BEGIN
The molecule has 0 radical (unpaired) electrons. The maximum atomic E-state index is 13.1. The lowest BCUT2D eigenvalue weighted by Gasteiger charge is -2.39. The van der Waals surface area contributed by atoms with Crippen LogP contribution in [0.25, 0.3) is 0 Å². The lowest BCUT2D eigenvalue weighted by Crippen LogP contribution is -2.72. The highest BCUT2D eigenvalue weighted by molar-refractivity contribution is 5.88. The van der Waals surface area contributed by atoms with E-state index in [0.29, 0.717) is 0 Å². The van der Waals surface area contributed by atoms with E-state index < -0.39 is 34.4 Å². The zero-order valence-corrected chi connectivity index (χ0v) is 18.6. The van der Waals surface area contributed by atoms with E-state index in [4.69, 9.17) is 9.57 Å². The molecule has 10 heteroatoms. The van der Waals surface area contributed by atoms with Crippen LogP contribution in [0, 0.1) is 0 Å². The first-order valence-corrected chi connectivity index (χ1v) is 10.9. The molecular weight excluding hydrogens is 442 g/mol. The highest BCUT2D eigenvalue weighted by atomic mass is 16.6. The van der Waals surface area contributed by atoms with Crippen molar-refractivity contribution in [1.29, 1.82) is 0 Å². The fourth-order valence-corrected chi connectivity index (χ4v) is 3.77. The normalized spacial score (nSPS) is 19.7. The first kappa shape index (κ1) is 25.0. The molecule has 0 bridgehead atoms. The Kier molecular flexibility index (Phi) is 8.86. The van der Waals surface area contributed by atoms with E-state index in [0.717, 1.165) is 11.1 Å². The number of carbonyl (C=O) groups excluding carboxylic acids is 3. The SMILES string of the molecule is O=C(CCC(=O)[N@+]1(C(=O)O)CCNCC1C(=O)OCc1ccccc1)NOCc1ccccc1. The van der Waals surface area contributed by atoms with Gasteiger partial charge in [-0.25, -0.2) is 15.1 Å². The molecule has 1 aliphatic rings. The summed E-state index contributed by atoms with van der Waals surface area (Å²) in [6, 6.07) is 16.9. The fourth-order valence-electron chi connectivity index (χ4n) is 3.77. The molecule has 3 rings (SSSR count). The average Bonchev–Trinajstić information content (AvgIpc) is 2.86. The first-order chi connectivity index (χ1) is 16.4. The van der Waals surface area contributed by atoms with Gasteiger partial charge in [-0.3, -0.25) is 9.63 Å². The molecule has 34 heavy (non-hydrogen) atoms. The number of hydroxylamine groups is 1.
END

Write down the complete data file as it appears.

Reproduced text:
The molecule has 0 radical (unpaired) electrons. The maximum atomic E-state index is 13.1. The lowest BCUT2D eigenvalue weighted by Gasteiger charge is -2.39. The van der Waals surface area contributed by atoms with Crippen LogP contribution in [0.25, 0.3) is 0 Å². The lowest BCUT2D eigenvalue weighted by Crippen LogP contribution is -2.72. The highest BCUT2D eigenvalue weighted by molar-refractivity contribution is 5.88. The van der Waals surface area contributed by atoms with E-state index in [0.29, 0.717) is 0 Å². The van der Waals surface area contributed by atoms with E-state index < -0.39 is 34.4 Å². The zero-order valence-corrected chi connectivity index (χ0v) is 18.6. The van der Waals surface area contributed by atoms with E-state index in [4.69, 9.17) is 9.57 Å². The molecule has 10 heteroatoms. The van der Waals surface area contributed by atoms with Crippen LogP contribution in [0, 0.1) is 0 Å². The first-order valence-corrected chi connectivity index (χ1v) is 10.9. The molecular weight excluding hydrogens is 442 g/mol. The highest BCUT2D eigenvalue weighted by atomic mass is 16.6. The van der Waals surface area contributed by atoms with Crippen molar-refractivity contribution in [1.29, 1.82) is 0 Å². The fourth-order valence-corrected chi connectivity index (χ4v) is 3.77. The normalized spacial score (nSPS) is 19.7. The first kappa shape index (κ1) is 25.0. The molecule has 0 bridgehead atoms. The Kier molecular flexibility index (Phi) is 8.86. The van der Waals surface area contributed by atoms with E-state index in [0.717, 1.165) is 11.1 Å². The number of carbonyl (C=O) groups excluding carboxylic acids is 3. The SMILES string of the molecule is O=C(CCC(=O)[N@+]1(C(=O)O)CCNCC1C(=O)OCc1ccccc1)NOCc1ccccc1. The van der Waals surface area contributed by atoms with Gasteiger partial charge in [-0.25, -0.2) is 15.1 Å². The molecule has 1 aliphatic rings. The summed E-state index contributed by atoms with van der Waals surface area (Å²) in [6, 6.07) is 16.9. The fourth-order valence-electron chi connectivity index (χ4n) is 3.77. The molecule has 3 rings (SSSR count). The average Bonchev–Trinajstić information content (AvgIpc) is 2.86. The first-order chi connectivity index (χ1) is 16.4. The van der Waals surface area contributed by atoms with Gasteiger partial charge in [-0.3, -0.25) is 9.63 Å². The molecule has 34 heavy (non-hydrogen) atoms. The number of hydroxylamine groups is 1.